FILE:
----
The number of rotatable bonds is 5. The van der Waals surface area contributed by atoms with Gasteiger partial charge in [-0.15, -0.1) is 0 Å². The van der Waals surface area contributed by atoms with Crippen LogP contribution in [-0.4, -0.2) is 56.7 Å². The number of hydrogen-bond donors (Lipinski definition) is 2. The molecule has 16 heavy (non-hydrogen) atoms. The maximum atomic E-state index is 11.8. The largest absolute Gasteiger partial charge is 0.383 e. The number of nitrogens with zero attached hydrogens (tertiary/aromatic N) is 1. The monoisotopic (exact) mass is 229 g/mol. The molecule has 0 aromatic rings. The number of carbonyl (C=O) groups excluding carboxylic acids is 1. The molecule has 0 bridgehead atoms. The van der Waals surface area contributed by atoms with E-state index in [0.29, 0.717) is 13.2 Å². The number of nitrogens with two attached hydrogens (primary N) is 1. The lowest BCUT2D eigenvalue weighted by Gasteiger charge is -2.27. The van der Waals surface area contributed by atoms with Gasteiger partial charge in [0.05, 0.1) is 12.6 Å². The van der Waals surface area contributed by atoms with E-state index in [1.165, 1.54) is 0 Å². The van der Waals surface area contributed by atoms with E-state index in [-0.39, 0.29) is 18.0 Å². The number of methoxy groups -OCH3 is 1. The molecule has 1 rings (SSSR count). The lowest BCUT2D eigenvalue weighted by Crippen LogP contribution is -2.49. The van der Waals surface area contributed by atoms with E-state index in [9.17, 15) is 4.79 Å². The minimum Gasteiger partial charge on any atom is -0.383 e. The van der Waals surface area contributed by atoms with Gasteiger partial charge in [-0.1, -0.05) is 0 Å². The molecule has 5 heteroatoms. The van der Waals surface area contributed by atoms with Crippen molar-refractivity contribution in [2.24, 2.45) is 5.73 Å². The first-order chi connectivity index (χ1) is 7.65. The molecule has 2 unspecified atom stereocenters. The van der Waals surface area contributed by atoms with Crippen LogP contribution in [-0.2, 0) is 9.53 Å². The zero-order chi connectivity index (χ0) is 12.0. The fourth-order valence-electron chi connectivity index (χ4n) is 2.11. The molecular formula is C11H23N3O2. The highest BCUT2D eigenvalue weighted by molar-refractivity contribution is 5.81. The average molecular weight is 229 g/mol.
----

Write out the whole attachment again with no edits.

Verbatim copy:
The number of rotatable bonds is 5. The van der Waals surface area contributed by atoms with Gasteiger partial charge in [-0.15, -0.1) is 0 Å². The van der Waals surface area contributed by atoms with Crippen LogP contribution in [-0.4, -0.2) is 56.7 Å². The number of hydrogen-bond donors (Lipinski definition) is 2. The molecule has 16 heavy (non-hydrogen) atoms. The maximum atomic E-state index is 11.8. The largest absolute Gasteiger partial charge is 0.383 e. The number of nitrogens with zero attached hydrogens (tertiary/aromatic N) is 1. The monoisotopic (exact) mass is 229 g/mol. The molecule has 0 aromatic rings. The number of carbonyl (C=O) groups excluding carboxylic acids is 1. The molecule has 0 bridgehead atoms. The van der Waals surface area contributed by atoms with E-state index in [0.29, 0.717) is 13.2 Å². The number of nitrogens with two attached hydrogens (primary N) is 1. The lowest BCUT2D eigenvalue weighted by Gasteiger charge is -2.27. The van der Waals surface area contributed by atoms with Gasteiger partial charge in [0.05, 0.1) is 12.6 Å². The van der Waals surface area contributed by atoms with E-state index in [1.165, 1.54) is 0 Å². The van der Waals surface area contributed by atoms with E-state index in [-0.39, 0.29) is 18.0 Å². The number of methoxy groups -OCH3 is 1. The molecule has 1 rings (SSSR count). The lowest BCUT2D eigenvalue weighted by Crippen LogP contribution is -2.49. The van der Waals surface area contributed by atoms with E-state index in [9.17, 15) is 4.79 Å². The minimum Gasteiger partial charge on any atom is -0.383 e. The van der Waals surface area contributed by atoms with Gasteiger partial charge in [-0.1, -0.05) is 0 Å². The molecule has 5 heteroatoms. The van der Waals surface area contributed by atoms with Crippen molar-refractivity contribution in [2.24, 2.45) is 5.73 Å². The first-order chi connectivity index (χ1) is 7.65. The molecule has 2 unspecified atom stereocenters. The van der Waals surface area contributed by atoms with Crippen LogP contribution in [-0.2, 0) is 9.53 Å². The zero-order chi connectivity index (χ0) is 12.0. The fourth-order valence-electron chi connectivity index (χ4n) is 2.11. The molecular formula is C11H23N3O2. The highest BCUT2D eigenvalue weighted by molar-refractivity contribution is 5.81. The average molecular weight is 229 g/mol.